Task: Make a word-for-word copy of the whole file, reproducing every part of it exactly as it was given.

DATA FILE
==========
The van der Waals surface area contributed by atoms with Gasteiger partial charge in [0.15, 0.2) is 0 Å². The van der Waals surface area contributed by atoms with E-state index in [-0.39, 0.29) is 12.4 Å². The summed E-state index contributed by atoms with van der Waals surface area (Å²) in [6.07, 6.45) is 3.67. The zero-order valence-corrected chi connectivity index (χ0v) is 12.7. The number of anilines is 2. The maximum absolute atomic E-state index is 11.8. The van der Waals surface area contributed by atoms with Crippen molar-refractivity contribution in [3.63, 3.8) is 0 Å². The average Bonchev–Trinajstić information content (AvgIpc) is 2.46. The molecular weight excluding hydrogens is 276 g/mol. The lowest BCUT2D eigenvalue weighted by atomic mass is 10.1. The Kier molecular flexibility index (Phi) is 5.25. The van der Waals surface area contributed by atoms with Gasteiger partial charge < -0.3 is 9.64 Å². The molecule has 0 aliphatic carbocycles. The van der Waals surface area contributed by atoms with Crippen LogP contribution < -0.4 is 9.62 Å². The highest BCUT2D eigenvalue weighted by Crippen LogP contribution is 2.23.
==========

The van der Waals surface area contributed by atoms with Gasteiger partial charge in [0.15, 0.2) is 0 Å². The van der Waals surface area contributed by atoms with E-state index in [-0.39, 0.29) is 12.4 Å². The summed E-state index contributed by atoms with van der Waals surface area (Å²) in [6.07, 6.45) is 3.67. The zero-order valence-corrected chi connectivity index (χ0v) is 12.7. The number of anilines is 2. The maximum absolute atomic E-state index is 11.8. The van der Waals surface area contributed by atoms with Crippen molar-refractivity contribution in [3.63, 3.8) is 0 Å². The average Bonchev–Trinajstić information content (AvgIpc) is 2.46. The molecular weight excluding hydrogens is 276 g/mol. The lowest BCUT2D eigenvalue weighted by atomic mass is 10.1. The Kier molecular flexibility index (Phi) is 5.25. The van der Waals surface area contributed by atoms with Gasteiger partial charge < -0.3 is 9.64 Å². The molecule has 0 aliphatic carbocycles. The van der Waals surface area contributed by atoms with Crippen LogP contribution < -0.4 is 9.62 Å². The highest BCUT2D eigenvalue weighted by Crippen LogP contribution is 2.23.